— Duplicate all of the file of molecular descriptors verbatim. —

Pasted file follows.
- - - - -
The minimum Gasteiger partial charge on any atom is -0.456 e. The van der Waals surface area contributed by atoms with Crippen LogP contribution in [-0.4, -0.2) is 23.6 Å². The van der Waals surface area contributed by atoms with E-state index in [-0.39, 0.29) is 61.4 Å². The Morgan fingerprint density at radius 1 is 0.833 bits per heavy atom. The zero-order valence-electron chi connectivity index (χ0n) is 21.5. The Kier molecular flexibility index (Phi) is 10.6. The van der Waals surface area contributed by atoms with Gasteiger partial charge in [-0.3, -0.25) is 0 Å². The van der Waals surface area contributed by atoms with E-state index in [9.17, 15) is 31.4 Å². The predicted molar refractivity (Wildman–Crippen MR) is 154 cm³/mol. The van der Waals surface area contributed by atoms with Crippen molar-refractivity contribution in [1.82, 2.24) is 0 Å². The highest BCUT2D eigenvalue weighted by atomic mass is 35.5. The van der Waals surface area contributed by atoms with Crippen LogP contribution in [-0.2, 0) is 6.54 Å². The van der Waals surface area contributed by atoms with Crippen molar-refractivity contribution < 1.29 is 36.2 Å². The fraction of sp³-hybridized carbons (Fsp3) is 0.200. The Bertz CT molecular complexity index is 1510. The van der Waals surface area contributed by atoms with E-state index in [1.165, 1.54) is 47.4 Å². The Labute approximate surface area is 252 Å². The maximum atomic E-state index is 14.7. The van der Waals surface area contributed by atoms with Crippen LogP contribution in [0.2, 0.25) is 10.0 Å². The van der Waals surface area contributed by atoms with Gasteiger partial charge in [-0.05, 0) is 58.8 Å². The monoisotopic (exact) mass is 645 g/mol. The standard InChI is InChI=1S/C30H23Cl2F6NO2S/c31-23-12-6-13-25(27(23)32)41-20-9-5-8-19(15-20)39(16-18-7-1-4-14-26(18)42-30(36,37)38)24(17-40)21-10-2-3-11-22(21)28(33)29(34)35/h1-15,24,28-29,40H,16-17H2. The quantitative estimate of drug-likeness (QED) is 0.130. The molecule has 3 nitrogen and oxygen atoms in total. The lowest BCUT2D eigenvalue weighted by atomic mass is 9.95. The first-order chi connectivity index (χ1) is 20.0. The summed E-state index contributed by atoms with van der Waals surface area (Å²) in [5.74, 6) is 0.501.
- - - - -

The minimum Gasteiger partial charge on any atom is -0.456 e. The van der Waals surface area contributed by atoms with Crippen LogP contribution in [-0.4, -0.2) is 23.6 Å². The van der Waals surface area contributed by atoms with E-state index in [-0.39, 0.29) is 61.4 Å². The Morgan fingerprint density at radius 1 is 0.833 bits per heavy atom. The zero-order valence-electron chi connectivity index (χ0n) is 21.5. The Kier molecular flexibility index (Phi) is 10.6. The van der Waals surface area contributed by atoms with Gasteiger partial charge in [-0.3, -0.25) is 0 Å². The van der Waals surface area contributed by atoms with E-state index in [9.17, 15) is 31.4 Å². The predicted molar refractivity (Wildman–Crippen MR) is 154 cm³/mol. The van der Waals surface area contributed by atoms with Crippen molar-refractivity contribution in [1.82, 2.24) is 0 Å². The highest BCUT2D eigenvalue weighted by atomic mass is 35.5. The van der Waals surface area contributed by atoms with Crippen LogP contribution in [-0.2, 0) is 6.54 Å². The van der Waals surface area contributed by atoms with Crippen molar-refractivity contribution < 1.29 is 36.2 Å². The fraction of sp³-hybridized carbons (Fsp3) is 0.200. The Bertz CT molecular complexity index is 1510. The van der Waals surface area contributed by atoms with E-state index in [1.165, 1.54) is 47.4 Å². The Labute approximate surface area is 252 Å². The maximum atomic E-state index is 14.7. The van der Waals surface area contributed by atoms with Crippen LogP contribution in [0.2, 0.25) is 10.0 Å². The van der Waals surface area contributed by atoms with Gasteiger partial charge in [-0.05, 0) is 58.8 Å². The monoisotopic (exact) mass is 645 g/mol. The standard InChI is InChI=1S/C30H23Cl2F6NO2S/c31-23-12-6-13-25(27(23)32)41-20-9-5-8-19(15-20)39(16-18-7-1-4-14-26(18)42-30(36,37)38)24(17-40)21-10-2-3-11-22(21)28(33)29(34)35/h1-15,24,28-29,40H,16-17H2. The quantitative estimate of drug-likeness (QED) is 0.130. The molecule has 3 nitrogen and oxygen atoms in total. The lowest BCUT2D eigenvalue weighted by atomic mass is 9.95. The first-order chi connectivity index (χ1) is 20.0. The summed E-state index contributed by atoms with van der Waals surface area (Å²) in [5.74, 6) is 0.501.